Will the Pension Protection Act Do the Job?

President Bush signs the Pension Protection Act of 2006, which he calls the biggest reform of the nation's pension system in more than three decades. The legislation is designed to strengthen the government's deficit-ridden pension insurance program. But some companies say the stricter funding requirements could push more firms to dump pension programs in favor of 401(k) programs.

Copyright © 2006 NPR. For personal, noncommercial use only. See Terms of Use. For other uses, prior permission required.

MELISSA BLOCK, host:

From NPR News, this is ALL THINGS CONSIDERED. I'm Melissa Block.

Today President Bush signed what he called the biggest reform of the nation's pension system in more than three decades. The legislation is designed to shore up the government's deficit-ridden pension insurance program. But some companies say the bill's stricter funding requirements could push more firms to dump their pension programs in favor of 401K plans.

NPR's Frank Langfitt reports.

FRANK LANGFITT reporting:

Forty-four million Americans participate in traditional pension plans that pay a fixed amount of money each month. But that bedrock of the country's retirement system is in trouble. The government agency that insures pensions faces a huge deficit, and financially struggling companies owe more than $100 billion to their pension plans.

President Bush said today's bill will force companies to help close those funding gaps.

President GEORGE W. BUSH: The message from this administration and from those of us up her today is this - you should keep the promises you make to your workers. If you offer a private pension plan to your employee, you have a duty to set aside enough money now so your workers will get what they've been promised when they retire.

LANGFITT: The bill will make companies pay nearly $6 billion more in premiums to the government's beleaguered Pension Insurance Agency. It will also tighten loose accounting rules, which allowed many companies to under fund their pensions in the first place.

But those changes will also make it harder for companies to predict how much they'll owe their pension plans in the future. And it could persuade some of them to halt their pension plans altogether, undermining the very purpose of the bill. Ron Gebhardtsbauer is senior pension fellow at the American Academy of Actuaries.

Mr. RON GEBHARDTSBAUER (American Academy of Actuaries): This new bill is going to increase the contributions that employers have to pay into their pension plan. In fact, it could increase it by 25 to 50 percent at some companies. So some employers may decide that they want to get out of the traditional pension plan and move over to the 401K arrangement for their employees.

LANGFITT: And everyone agrees that that would be a loss for workers. Traditional pensions tend to be more generous and more reliable because they pay a fixed amount every month. 401K plans are subject to the ups and downs of the stock market and put more responsibility on the employee to save for retirement. Again, Ron Gebhardtsbauer.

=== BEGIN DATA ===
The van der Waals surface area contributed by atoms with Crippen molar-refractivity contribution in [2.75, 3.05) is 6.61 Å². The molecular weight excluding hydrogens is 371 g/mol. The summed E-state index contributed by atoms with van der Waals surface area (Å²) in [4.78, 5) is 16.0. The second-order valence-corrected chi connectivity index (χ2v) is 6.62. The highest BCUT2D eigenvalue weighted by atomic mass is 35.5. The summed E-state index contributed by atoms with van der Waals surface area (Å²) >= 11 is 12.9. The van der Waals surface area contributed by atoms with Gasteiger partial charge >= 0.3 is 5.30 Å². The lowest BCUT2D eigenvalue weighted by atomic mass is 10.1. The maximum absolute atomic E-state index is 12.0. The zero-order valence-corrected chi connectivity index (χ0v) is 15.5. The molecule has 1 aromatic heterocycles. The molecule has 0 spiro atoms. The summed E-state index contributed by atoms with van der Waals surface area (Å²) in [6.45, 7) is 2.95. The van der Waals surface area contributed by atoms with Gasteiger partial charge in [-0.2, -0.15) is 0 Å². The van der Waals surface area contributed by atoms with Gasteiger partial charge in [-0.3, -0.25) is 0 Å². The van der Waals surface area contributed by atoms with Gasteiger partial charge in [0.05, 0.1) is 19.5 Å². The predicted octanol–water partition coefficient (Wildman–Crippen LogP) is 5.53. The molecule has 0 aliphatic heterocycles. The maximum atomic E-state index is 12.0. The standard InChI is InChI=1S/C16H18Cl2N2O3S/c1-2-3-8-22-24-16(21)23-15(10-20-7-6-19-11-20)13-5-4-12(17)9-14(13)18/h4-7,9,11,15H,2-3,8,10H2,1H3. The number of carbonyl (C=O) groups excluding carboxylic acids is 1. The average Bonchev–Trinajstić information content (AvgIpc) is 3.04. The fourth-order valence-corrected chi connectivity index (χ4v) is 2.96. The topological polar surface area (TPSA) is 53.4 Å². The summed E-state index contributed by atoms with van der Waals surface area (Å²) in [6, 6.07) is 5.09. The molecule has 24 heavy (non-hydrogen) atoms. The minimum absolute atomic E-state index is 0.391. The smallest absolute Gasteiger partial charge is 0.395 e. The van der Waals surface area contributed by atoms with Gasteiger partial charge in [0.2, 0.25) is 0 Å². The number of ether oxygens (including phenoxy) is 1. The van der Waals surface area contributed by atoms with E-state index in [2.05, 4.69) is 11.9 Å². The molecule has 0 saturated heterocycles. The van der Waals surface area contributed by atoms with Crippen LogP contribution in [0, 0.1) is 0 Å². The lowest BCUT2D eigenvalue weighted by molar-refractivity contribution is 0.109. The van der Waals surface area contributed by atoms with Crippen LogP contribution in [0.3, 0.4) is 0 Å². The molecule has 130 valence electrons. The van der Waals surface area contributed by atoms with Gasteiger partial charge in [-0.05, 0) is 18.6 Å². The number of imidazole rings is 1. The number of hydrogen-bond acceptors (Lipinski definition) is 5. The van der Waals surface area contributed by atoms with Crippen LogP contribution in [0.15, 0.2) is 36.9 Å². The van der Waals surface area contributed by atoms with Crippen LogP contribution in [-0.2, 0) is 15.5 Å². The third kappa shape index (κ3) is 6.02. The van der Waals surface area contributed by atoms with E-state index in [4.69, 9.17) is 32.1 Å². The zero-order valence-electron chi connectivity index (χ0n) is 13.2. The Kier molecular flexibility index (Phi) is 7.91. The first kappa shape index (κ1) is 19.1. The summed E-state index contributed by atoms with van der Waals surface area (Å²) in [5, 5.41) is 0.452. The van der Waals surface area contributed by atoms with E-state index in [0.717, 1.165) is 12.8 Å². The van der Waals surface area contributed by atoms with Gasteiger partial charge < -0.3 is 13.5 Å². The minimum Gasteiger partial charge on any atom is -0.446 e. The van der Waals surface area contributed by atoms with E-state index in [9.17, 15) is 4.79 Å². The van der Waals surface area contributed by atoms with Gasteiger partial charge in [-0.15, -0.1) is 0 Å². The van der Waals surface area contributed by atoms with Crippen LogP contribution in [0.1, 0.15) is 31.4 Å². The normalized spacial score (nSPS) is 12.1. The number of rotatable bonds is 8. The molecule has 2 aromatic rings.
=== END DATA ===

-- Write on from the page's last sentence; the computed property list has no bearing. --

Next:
Mr. GEBHARDTSBAUER: We actually have seen that individuals don't save enough, they retire too early, they spend their money down too fast and they're more likely to run out of money in their 80s, when they can't go back to work.

LANGFITT: If some companies don't like the accounting changes in today's legislation, they're even more concerned about the changes coming in December from the Financial Accounting Standards Board. That month, companies will have to begin to show their future pension liabilities on their balance sheets for the first time. Analysts say that requirement could wipe out stockholder equity at companies like General Motors, which has huge pension obligations.

Jan Jacobson works for the American Benefits Council, an advocacy group for corporate benefit plans. She expects a significant number of companies to drop their pension programs.

Ms. JAN JACOBSON (American Benefits Council): Well, we have approximately 30,000 defined benefit plans left. I know a lot of our members are really trying to keep their plans. Although it's hard to predict, I would say at least hundreds and it could possibly get into the thousands.

LANGFITT: How many companies, if any, get out of the pension business won't be clear for some time. The accounting rules in today's legislation won't begin to take effect until 2008.

Frank Langfitt, NPR News, Washington.

Copyright © 2006 NPR. All rights reserved. No quotes from the materials contained herein may be used in any media without attribution to NPR. This transcript is provided for personal, noncommercial use only, pursuant to our Terms of Use. Any other use requires NPR's prior permission. Visit our permissions page for further information.

NPR transcripts are created on a rush deadline by a contractor for NPR, and accuracy and availability may vary. This text may not be in its final form and may be updated or revised in the future. Please be aware that the authoritative record of NPR's programming is the audio.

Comments

 

Please keep your community civil. All comments must follow the NPR.org Community rules and terms of use, and will be moderated prior to posting. NPR reserves the right to use the comments we receive, in whole or in part, and to use the commenter's name and location, in any medium. See also the Terms of Use, Privacy Policy and Community FAQ.